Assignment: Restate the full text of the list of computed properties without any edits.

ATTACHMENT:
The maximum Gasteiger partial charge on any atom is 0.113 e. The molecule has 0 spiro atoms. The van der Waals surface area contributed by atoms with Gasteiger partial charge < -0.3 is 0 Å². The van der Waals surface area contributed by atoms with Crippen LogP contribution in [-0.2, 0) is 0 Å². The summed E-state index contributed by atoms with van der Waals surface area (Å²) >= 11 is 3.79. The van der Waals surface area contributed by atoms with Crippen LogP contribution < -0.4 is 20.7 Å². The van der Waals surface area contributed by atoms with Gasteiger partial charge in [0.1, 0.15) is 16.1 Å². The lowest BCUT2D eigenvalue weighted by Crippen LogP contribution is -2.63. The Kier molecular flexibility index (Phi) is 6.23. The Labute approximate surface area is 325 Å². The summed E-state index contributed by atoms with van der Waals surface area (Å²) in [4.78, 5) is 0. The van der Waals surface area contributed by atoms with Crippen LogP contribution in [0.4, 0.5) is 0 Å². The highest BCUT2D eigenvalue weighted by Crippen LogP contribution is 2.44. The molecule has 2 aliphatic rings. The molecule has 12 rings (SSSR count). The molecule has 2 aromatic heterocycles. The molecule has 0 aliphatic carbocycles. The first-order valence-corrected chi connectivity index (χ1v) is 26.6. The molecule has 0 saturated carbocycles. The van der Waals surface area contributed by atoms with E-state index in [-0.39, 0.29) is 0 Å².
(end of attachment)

The maximum Gasteiger partial charge on any atom is 0.113 e. The molecule has 0 spiro atoms. The van der Waals surface area contributed by atoms with Gasteiger partial charge < -0.3 is 0 Å². The van der Waals surface area contributed by atoms with Crippen LogP contribution in [-0.2, 0) is 0 Å². The summed E-state index contributed by atoms with van der Waals surface area (Å²) >= 11 is 3.79. The van der Waals surface area contributed by atoms with Crippen LogP contribution < -0.4 is 20.7 Å². The van der Waals surface area contributed by atoms with Gasteiger partial charge in [0.1, 0.15) is 16.1 Å². The lowest BCUT2D eigenvalue weighted by Crippen LogP contribution is -2.63. The Kier molecular flexibility index (Phi) is 6.23. The Labute approximate surface area is 325 Å². The summed E-state index contributed by atoms with van der Waals surface area (Å²) in [4.78, 5) is 0. The van der Waals surface area contributed by atoms with Crippen LogP contribution in [0.4, 0.5) is 0 Å². The highest BCUT2D eigenvalue weighted by Crippen LogP contribution is 2.44. The molecule has 2 aliphatic rings. The molecule has 12 rings (SSSR count). The molecule has 2 aromatic heterocycles. The molecule has 0 aliphatic carbocycles. The first-order valence-corrected chi connectivity index (χ1v) is 26.6. The molecule has 0 saturated carbocycles. The van der Waals surface area contributed by atoms with E-state index in [-0.39, 0.29) is 0 Å².